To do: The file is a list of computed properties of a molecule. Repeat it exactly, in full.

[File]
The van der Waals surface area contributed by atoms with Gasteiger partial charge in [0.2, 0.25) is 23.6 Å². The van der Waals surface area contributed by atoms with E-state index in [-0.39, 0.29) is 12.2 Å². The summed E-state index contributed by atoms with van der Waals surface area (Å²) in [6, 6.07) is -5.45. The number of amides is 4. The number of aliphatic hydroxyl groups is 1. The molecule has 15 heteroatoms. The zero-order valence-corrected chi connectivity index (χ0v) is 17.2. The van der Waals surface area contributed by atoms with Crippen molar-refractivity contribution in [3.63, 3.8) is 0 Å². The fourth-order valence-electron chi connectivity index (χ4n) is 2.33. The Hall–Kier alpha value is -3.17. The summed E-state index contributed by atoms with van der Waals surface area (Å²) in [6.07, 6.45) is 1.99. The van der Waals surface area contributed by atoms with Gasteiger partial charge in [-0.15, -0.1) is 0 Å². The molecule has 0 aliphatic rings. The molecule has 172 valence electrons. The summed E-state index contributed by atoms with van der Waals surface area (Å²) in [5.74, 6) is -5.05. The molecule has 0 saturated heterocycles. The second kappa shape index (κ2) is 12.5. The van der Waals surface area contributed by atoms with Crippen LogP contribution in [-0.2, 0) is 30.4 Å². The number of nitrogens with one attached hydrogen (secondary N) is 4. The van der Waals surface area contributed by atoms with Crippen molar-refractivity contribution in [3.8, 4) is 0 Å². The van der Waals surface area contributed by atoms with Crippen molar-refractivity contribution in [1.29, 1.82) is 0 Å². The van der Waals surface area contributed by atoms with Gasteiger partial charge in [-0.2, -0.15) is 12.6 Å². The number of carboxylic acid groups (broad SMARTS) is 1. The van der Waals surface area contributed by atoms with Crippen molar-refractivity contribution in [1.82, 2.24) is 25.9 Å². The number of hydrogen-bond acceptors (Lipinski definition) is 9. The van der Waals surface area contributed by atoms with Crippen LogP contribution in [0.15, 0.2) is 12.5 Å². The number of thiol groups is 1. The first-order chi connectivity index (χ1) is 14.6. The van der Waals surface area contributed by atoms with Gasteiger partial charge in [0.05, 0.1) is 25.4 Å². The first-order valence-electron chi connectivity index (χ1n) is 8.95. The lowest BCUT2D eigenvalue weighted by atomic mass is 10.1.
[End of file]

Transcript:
The van der Waals surface area contributed by atoms with Gasteiger partial charge in [0.2, 0.25) is 23.6 Å². The van der Waals surface area contributed by atoms with E-state index in [-0.39, 0.29) is 12.2 Å². The summed E-state index contributed by atoms with van der Waals surface area (Å²) in [6, 6.07) is -5.45. The number of amides is 4. The number of aliphatic hydroxyl groups is 1. The molecule has 15 heteroatoms. The zero-order valence-corrected chi connectivity index (χ0v) is 17.2. The van der Waals surface area contributed by atoms with Crippen molar-refractivity contribution in [3.63, 3.8) is 0 Å². The fourth-order valence-electron chi connectivity index (χ4n) is 2.33. The Hall–Kier alpha value is -3.17. The summed E-state index contributed by atoms with van der Waals surface area (Å²) in [6.07, 6.45) is 1.99. The van der Waals surface area contributed by atoms with Gasteiger partial charge in [-0.15, -0.1) is 0 Å². The molecule has 0 aliphatic rings. The molecule has 172 valence electrons. The summed E-state index contributed by atoms with van der Waals surface area (Å²) in [5.74, 6) is -5.05. The molecule has 0 saturated heterocycles. The second kappa shape index (κ2) is 12.5. The van der Waals surface area contributed by atoms with Crippen LogP contribution in [-0.2, 0) is 30.4 Å². The number of nitrogens with one attached hydrogen (secondary N) is 4. The van der Waals surface area contributed by atoms with Crippen molar-refractivity contribution in [3.8, 4) is 0 Å². The van der Waals surface area contributed by atoms with Crippen molar-refractivity contribution in [1.29, 1.82) is 0 Å². The van der Waals surface area contributed by atoms with Gasteiger partial charge in [-0.2, -0.15) is 12.6 Å². The number of carboxylic acid groups (broad SMARTS) is 1. The van der Waals surface area contributed by atoms with Crippen molar-refractivity contribution in [1.82, 2.24) is 25.9 Å². The number of hydrogen-bond acceptors (Lipinski definition) is 9. The van der Waals surface area contributed by atoms with Crippen LogP contribution in [0.15, 0.2) is 12.5 Å². The number of thiol groups is 1. The first-order chi connectivity index (χ1) is 14.6. The van der Waals surface area contributed by atoms with Gasteiger partial charge in [0.05, 0.1) is 25.4 Å². The first-order valence-electron chi connectivity index (χ1n) is 8.95. The lowest BCUT2D eigenvalue weighted by atomic mass is 10.1.